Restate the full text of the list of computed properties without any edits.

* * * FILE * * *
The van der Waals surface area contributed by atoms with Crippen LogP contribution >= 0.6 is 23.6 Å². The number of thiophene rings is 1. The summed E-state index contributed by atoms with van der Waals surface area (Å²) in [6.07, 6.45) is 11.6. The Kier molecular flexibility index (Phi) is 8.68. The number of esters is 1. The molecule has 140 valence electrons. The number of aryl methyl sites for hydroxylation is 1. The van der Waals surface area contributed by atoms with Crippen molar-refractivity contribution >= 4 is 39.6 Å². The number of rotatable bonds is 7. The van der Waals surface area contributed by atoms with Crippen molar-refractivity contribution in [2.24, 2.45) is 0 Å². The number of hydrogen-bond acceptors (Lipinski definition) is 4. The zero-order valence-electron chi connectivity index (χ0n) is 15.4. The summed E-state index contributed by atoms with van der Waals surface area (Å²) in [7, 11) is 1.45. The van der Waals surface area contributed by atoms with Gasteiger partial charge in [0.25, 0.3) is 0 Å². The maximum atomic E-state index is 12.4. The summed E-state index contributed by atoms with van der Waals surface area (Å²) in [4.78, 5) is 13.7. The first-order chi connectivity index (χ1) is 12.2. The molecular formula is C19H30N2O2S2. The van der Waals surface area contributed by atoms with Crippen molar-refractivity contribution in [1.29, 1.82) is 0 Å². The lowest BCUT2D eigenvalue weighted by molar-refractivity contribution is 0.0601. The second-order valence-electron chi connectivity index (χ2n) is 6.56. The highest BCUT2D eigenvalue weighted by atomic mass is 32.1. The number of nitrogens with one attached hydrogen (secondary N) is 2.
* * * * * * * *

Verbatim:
The van der Waals surface area contributed by atoms with Crippen LogP contribution >= 0.6 is 23.6 Å². The number of thiophene rings is 1. The summed E-state index contributed by atoms with van der Waals surface area (Å²) in [6.07, 6.45) is 11.6. The Kier molecular flexibility index (Phi) is 8.68. The number of esters is 1. The molecule has 140 valence electrons. The number of aryl methyl sites for hydroxylation is 1. The van der Waals surface area contributed by atoms with Crippen molar-refractivity contribution >= 4 is 39.6 Å². The number of rotatable bonds is 7. The van der Waals surface area contributed by atoms with Crippen molar-refractivity contribution in [2.24, 2.45) is 0 Å². The number of hydrogen-bond acceptors (Lipinski definition) is 4. The zero-order valence-electron chi connectivity index (χ0n) is 15.4. The summed E-state index contributed by atoms with van der Waals surface area (Å²) in [7, 11) is 1.45. The van der Waals surface area contributed by atoms with Gasteiger partial charge in [0.25, 0.3) is 0 Å². The maximum atomic E-state index is 12.4. The summed E-state index contributed by atoms with van der Waals surface area (Å²) in [4.78, 5) is 13.7. The first-order chi connectivity index (χ1) is 12.2. The molecular formula is C19H30N2O2S2. The van der Waals surface area contributed by atoms with Crippen molar-refractivity contribution in [1.29, 1.82) is 0 Å². The lowest BCUT2D eigenvalue weighted by molar-refractivity contribution is 0.0601. The second-order valence-electron chi connectivity index (χ2n) is 6.56. The highest BCUT2D eigenvalue weighted by atomic mass is 32.1. The number of nitrogens with one attached hydrogen (secondary N) is 2.